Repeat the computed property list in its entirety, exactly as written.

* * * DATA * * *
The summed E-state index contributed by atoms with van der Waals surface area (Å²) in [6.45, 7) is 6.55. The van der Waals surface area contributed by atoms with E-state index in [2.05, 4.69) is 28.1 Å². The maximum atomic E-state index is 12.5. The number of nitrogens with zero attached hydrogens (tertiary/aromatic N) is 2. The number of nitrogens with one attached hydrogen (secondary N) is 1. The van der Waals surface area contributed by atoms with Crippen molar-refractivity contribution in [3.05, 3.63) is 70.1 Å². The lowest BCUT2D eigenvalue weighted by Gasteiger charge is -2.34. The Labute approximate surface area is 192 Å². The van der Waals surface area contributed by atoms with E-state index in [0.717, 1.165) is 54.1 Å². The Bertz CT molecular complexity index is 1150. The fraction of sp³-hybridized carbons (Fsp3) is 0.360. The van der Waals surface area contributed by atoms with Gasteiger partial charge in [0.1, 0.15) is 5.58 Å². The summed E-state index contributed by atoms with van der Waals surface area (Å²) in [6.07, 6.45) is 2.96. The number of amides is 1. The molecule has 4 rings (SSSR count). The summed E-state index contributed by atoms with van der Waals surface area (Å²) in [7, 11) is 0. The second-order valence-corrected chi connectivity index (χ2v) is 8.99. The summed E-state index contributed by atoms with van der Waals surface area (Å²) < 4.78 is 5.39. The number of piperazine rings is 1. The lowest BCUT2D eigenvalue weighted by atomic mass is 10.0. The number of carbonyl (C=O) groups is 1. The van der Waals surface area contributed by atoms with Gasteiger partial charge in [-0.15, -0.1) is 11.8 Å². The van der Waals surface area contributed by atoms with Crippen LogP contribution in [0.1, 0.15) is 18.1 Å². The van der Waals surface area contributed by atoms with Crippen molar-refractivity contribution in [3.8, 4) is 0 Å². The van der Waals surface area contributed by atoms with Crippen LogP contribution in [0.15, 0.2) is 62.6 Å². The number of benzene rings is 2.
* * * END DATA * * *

The summed E-state index contributed by atoms with van der Waals surface area (Å²) in [6.45, 7) is 6.55. The van der Waals surface area contributed by atoms with E-state index in [2.05, 4.69) is 28.1 Å². The maximum atomic E-state index is 12.5. The number of nitrogens with zero attached hydrogens (tertiary/aromatic N) is 2. The number of nitrogens with one attached hydrogen (secondary N) is 1. The van der Waals surface area contributed by atoms with Crippen molar-refractivity contribution in [3.05, 3.63) is 70.1 Å². The lowest BCUT2D eigenvalue weighted by Gasteiger charge is -2.34. The Labute approximate surface area is 192 Å². The van der Waals surface area contributed by atoms with E-state index in [0.717, 1.165) is 54.1 Å². The Bertz CT molecular complexity index is 1150. The fraction of sp³-hybridized carbons (Fsp3) is 0.360. The van der Waals surface area contributed by atoms with Gasteiger partial charge in [0.1, 0.15) is 5.58 Å². The summed E-state index contributed by atoms with van der Waals surface area (Å²) in [6.07, 6.45) is 2.96. The number of amides is 1. The molecule has 4 rings (SSSR count). The summed E-state index contributed by atoms with van der Waals surface area (Å²) in [7, 11) is 0. The second-order valence-corrected chi connectivity index (χ2v) is 8.99. The summed E-state index contributed by atoms with van der Waals surface area (Å²) < 4.78 is 5.39. The number of piperazine rings is 1. The lowest BCUT2D eigenvalue weighted by atomic mass is 10.0. The number of carbonyl (C=O) groups is 1. The van der Waals surface area contributed by atoms with Gasteiger partial charge in [-0.15, -0.1) is 11.8 Å². The van der Waals surface area contributed by atoms with Crippen LogP contribution in [0.1, 0.15) is 18.1 Å². The van der Waals surface area contributed by atoms with Crippen molar-refractivity contribution in [3.8, 4) is 0 Å². The van der Waals surface area contributed by atoms with Crippen LogP contribution in [0.15, 0.2) is 62.6 Å². The number of benzene rings is 2.